That should build up all the changed files in one neat directory structure in the cloud. Baseline would be missing, but I have that on my backups. And I could sync from the cloud to my backups if my internal HD crashed, and have everything in one place. Assuming rsync works to the cloud, but I'm pretty sure it does.

Since only the daily changes go to the cloud, this should be fast.

Anyone see any problems? This should be easy to turn into a one or two button script.

-ERD50
Do you have your own server to run as destination for rsync? I don't think the existing cloud backup services let you have as much control as rsync with the command line options.

You may not need to roll your own script. I think rsync has the ability to copy files by date and also put the incremental changes in a specific directory.

Rsync won't support file versioning so you lose that ability. I guess you could modify your script to put incremental backups in different directories by time.

Your script is based on date but I think there are some file operations that may not change the timestamp. E.g. if I copy/ftp/download a file from somewhere else (say another computer) will my copy have the original date and not the the date of the copy? When you download photos from your phone, will the file date be the date of the download? or the date you took the photo?

Overall I guess the main danger is that the process is more complex which means bugs/errors can come into play.
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Old 06-29-2014, 09:00 AM   #65
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Originally Posted by Katsmeow View Post
OK, this is a think going to be a "dumb" question. But, here it goes.

I actually have all kinds of cloud storage from Google Drive to Dropbox to OneDrive. I subscribe to Office 365 and they are just about to raise the OneDrive limit for each user from 20 GB to 1 TB making this suddenly very useful to me for backup purposes. So here is the question.

I set up One Drive as a folder and it wants me to put Documents, Pictures, etc. in there. Now, lets use Document as an example.

If put my Documents folder in the One Drive folder:

1. Are the Documents now going to automatically be synced to the One Drive folder on the cloud?

If so, if I delete a file on my notebook will that delete it on the cloud as well? If so, the what is on the cloud isn't really acting as a back up as it will get deleted there as well. What I want is to be able to have my documents on my notebook be on the OneDrive in the cloud storage, but if I delete something by mistake I want to be able to go get it from the cloud storage.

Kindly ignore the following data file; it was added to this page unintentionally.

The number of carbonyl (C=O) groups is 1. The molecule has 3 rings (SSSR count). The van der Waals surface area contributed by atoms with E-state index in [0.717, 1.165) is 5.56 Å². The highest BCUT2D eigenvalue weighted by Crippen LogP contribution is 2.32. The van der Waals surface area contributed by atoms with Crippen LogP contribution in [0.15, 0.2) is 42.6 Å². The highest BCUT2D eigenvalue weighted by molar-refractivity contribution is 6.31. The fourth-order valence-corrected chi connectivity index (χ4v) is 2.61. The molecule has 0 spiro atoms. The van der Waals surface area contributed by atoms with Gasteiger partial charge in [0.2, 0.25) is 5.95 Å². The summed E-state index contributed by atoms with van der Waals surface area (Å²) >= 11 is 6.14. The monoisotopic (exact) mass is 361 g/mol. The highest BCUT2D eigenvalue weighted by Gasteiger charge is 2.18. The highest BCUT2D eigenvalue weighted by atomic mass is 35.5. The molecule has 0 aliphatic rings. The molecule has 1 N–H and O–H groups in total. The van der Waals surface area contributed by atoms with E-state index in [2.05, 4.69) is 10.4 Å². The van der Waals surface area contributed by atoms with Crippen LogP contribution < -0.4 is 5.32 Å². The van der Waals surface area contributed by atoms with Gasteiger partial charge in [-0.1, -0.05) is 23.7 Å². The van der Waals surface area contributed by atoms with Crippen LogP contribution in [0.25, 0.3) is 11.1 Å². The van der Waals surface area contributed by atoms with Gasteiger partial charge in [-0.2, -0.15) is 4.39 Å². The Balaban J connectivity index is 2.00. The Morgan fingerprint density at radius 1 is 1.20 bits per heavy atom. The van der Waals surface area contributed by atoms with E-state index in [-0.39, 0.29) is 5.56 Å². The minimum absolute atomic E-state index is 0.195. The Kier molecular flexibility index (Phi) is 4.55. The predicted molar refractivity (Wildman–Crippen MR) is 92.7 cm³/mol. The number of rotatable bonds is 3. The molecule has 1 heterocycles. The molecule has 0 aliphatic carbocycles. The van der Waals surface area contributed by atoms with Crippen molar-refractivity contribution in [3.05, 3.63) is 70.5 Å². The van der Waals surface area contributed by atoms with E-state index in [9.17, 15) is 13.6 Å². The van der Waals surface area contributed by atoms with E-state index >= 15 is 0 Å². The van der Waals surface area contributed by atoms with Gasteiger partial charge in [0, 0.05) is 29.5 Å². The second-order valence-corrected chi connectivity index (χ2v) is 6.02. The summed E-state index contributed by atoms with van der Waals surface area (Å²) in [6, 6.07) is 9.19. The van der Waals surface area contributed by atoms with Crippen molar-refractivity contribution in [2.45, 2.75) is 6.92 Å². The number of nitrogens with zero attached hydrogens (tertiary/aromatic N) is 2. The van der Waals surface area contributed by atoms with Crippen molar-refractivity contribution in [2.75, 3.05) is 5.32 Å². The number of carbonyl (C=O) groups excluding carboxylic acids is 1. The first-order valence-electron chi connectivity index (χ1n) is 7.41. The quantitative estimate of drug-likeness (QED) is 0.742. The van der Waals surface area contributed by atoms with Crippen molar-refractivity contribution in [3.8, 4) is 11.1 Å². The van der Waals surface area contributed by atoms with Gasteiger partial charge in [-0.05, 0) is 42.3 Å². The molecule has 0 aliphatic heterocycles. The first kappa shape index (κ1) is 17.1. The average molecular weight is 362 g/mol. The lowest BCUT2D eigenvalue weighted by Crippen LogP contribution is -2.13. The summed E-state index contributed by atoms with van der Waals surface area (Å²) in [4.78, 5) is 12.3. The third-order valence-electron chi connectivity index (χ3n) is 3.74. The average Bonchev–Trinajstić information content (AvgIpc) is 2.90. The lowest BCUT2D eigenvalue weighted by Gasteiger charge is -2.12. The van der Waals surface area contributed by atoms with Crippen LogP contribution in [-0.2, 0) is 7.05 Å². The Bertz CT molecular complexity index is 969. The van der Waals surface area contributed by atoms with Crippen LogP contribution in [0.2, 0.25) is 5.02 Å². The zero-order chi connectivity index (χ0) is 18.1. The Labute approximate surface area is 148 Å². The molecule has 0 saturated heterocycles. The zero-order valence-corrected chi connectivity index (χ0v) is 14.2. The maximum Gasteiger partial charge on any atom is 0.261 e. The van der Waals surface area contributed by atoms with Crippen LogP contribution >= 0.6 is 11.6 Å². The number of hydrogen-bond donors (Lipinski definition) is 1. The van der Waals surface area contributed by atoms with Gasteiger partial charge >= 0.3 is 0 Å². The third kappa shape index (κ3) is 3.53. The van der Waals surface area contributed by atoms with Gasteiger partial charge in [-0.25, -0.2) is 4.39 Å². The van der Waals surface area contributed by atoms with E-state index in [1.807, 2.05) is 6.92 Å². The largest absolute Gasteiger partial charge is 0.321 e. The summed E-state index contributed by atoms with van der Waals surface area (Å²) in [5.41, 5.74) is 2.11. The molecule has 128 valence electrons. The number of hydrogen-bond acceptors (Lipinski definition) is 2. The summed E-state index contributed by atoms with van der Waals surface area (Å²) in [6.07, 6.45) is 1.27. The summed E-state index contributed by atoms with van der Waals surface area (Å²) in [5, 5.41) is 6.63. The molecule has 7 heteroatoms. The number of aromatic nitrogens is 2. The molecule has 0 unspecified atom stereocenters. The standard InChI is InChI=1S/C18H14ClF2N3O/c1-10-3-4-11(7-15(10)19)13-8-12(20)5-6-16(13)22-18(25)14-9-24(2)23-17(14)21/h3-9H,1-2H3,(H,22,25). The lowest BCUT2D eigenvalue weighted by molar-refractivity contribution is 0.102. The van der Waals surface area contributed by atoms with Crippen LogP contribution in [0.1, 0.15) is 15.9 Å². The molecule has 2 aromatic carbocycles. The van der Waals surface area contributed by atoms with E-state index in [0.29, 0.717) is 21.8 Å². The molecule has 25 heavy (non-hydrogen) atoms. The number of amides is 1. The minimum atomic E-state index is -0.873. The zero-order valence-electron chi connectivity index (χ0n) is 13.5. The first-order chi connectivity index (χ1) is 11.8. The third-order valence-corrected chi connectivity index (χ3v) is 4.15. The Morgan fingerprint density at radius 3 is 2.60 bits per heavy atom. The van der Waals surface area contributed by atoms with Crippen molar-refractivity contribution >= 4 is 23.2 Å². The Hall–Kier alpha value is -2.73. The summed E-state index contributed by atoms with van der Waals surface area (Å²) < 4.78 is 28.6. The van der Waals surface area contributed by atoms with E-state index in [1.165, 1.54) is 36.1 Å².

If the cloud storage is identical to what is in the Documents folder in the OneDrive folder, is the solution to the problem above to keep two copies of my documents. One in my "regular" Documents folder and then another in the One Drive documents folder and then periodically sync those two. That way if I delete something by mistake in my regular folder I can still get it from the Documents folder in the OneDrive folder?

2. Will the Documents in the OneDrive folder be only in the OneDrive folder on the cloud or will they be in both places? That is, locally on the hard drive and on the cloud?

3. Let's say I have another computer (which I do) and I put its Documents folder in the One Drive folder on that computer (I am the user on both computers). Will the documents in that Documents folder be synced on the cloud into a separate documents folder as the documents from my notebook or will all the documents be mixed together on the OneDrive in the cloud?

(I may have other questions, but they depend on the answers to these.)
From what I've seen, OneDrive just acts as a another drive. There is no syncing. So "putting the documents folder on OneDrive" just means that you would decide that that is where you will keep all your documents. You could move what you have, and put new ones there in the future. If you access it with a different computer, it will just act as if you plugged that drive into the other computer.

That's how it works for me, though I keep my documents on my laptop's hard drive. I want to be able to access them in the internet is down.
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Old 06-29-2014, 09:34 AM   #66
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I don't do machine back ups... I have 8 working computers and a few tablets. Most of them have the same info, transferred at one time or another for some forgotten reason. ...

Copies of all important documents on an 8G thumb drive and on Google drive.

.... What I had saved for my heirs and posterity... essays, writings, studies, arguments, photography, music, genealogies, and lifetime accomplishments, family history etc... all of this will go to the landfill. My kids have enough challenges in life, and I won't add to them by placing a guilt complex on their conscience.